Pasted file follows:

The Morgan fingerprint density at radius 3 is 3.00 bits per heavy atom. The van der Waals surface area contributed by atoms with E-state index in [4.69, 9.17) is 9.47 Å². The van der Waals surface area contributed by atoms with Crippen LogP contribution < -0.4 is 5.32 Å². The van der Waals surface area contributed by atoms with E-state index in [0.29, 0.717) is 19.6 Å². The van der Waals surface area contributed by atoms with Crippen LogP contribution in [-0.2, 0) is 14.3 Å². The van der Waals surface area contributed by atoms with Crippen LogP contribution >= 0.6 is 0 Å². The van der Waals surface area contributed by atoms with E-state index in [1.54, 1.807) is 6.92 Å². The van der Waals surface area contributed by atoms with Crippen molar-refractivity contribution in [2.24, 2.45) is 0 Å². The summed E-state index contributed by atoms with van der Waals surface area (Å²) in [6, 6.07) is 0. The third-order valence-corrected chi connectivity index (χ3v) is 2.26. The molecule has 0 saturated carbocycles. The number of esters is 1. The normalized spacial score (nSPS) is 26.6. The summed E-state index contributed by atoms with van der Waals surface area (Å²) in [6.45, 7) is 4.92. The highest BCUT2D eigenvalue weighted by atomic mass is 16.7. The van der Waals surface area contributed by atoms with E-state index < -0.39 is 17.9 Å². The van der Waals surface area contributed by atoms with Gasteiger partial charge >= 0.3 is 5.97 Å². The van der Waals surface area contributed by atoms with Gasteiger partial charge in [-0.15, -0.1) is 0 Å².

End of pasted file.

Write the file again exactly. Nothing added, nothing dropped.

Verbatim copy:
The Morgan fingerprint density at radius 3 is 3.00 bits per heavy atom. The van der Waals surface area contributed by atoms with E-state index in [4.69, 9.17) is 9.47 Å². The van der Waals surface area contributed by atoms with Crippen LogP contribution < -0.4 is 5.32 Å². The van der Waals surface area contributed by atoms with E-state index in [0.29, 0.717) is 19.6 Å². The van der Waals surface area contributed by atoms with Crippen LogP contribution in [-0.2, 0) is 14.3 Å². The van der Waals surface area contributed by atoms with Crippen LogP contribution >= 0.6 is 0 Å². The van der Waals surface area contributed by atoms with E-state index in [1.54, 1.807) is 6.92 Å². The van der Waals surface area contributed by atoms with Crippen molar-refractivity contribution in [2.24, 2.45) is 0 Å². The summed E-state index contributed by atoms with van der Waals surface area (Å²) in [6, 6.07) is 0. The third-order valence-corrected chi connectivity index (χ3v) is 2.26. The molecule has 0 saturated carbocycles. The number of esters is 1. The normalized spacial score (nSPS) is 26.6. The summed E-state index contributed by atoms with van der Waals surface area (Å²) in [6.45, 7) is 4.92. The highest BCUT2D eigenvalue weighted by atomic mass is 16.7. The van der Waals surface area contributed by atoms with E-state index < -0.39 is 17.9 Å². The van der Waals surface area contributed by atoms with Gasteiger partial charge >= 0.3 is 5.97 Å². The van der Waals surface area contributed by atoms with Gasteiger partial charge in [-0.15, -0.1) is 0 Å².